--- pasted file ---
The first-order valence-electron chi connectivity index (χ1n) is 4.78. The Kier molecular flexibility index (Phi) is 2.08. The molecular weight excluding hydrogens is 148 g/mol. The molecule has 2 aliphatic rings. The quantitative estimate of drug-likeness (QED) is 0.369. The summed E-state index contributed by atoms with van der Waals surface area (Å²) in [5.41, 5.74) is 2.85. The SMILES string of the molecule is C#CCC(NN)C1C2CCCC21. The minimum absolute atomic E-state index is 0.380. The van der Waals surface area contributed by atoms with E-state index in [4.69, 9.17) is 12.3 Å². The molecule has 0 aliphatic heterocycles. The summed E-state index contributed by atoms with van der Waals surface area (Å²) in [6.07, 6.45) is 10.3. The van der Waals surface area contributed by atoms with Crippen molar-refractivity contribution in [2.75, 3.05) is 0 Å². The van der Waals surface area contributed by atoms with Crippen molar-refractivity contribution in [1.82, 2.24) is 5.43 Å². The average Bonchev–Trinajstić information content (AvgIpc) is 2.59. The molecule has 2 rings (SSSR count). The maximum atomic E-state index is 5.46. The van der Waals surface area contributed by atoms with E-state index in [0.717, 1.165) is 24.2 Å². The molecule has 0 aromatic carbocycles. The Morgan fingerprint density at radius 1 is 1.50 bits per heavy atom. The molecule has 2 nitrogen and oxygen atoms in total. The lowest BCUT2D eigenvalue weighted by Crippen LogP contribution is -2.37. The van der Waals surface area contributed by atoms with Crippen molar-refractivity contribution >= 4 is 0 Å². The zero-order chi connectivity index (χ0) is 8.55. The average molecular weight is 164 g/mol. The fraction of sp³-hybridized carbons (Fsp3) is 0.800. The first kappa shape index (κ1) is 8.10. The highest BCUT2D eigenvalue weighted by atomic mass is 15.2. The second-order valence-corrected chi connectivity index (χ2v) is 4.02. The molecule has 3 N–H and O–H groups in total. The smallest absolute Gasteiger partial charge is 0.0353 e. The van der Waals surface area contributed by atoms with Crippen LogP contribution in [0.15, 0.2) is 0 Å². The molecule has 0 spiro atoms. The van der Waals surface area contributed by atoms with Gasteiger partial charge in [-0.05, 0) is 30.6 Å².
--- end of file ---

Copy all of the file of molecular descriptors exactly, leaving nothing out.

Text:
The first-order valence-electron chi connectivity index (χ1n) is 4.78. The Kier molecular flexibility index (Phi) is 2.08. The molecular weight excluding hydrogens is 148 g/mol. The molecule has 2 aliphatic rings. The quantitative estimate of drug-likeness (QED) is 0.369. The summed E-state index contributed by atoms with van der Waals surface area (Å²) in [5.41, 5.74) is 2.85. The SMILES string of the molecule is C#CCC(NN)C1C2CCCC21. The minimum absolute atomic E-state index is 0.380. The van der Waals surface area contributed by atoms with E-state index in [4.69, 9.17) is 12.3 Å². The molecule has 0 aliphatic heterocycles. The summed E-state index contributed by atoms with van der Waals surface area (Å²) in [6.07, 6.45) is 10.3. The van der Waals surface area contributed by atoms with Crippen molar-refractivity contribution in [2.75, 3.05) is 0 Å². The van der Waals surface area contributed by atoms with Crippen molar-refractivity contribution in [1.82, 2.24) is 5.43 Å². The average Bonchev–Trinajstić information content (AvgIpc) is 2.59. The molecule has 2 rings (SSSR count). The maximum atomic E-state index is 5.46. The van der Waals surface area contributed by atoms with E-state index in [0.717, 1.165) is 24.2 Å². The molecule has 0 aromatic carbocycles. The Morgan fingerprint density at radius 1 is 1.50 bits per heavy atom. The molecule has 2 nitrogen and oxygen atoms in total. The lowest BCUT2D eigenvalue weighted by Crippen LogP contribution is -2.37. The van der Waals surface area contributed by atoms with Crippen molar-refractivity contribution >= 4 is 0 Å². The zero-order chi connectivity index (χ0) is 8.55. The average molecular weight is 164 g/mol. The fraction of sp³-hybridized carbons (Fsp3) is 0.800. The first kappa shape index (κ1) is 8.10. The highest BCUT2D eigenvalue weighted by atomic mass is 15.2. The second-order valence-corrected chi connectivity index (χ2v) is 4.02. The molecule has 3 N–H and O–H groups in total. The smallest absolute Gasteiger partial charge is 0.0353 e. The van der Waals surface area contributed by atoms with Crippen LogP contribution in [0.15, 0.2) is 0 Å². The molecule has 0 spiro atoms. The van der Waals surface area contributed by atoms with Gasteiger partial charge in [-0.05, 0) is 30.6 Å².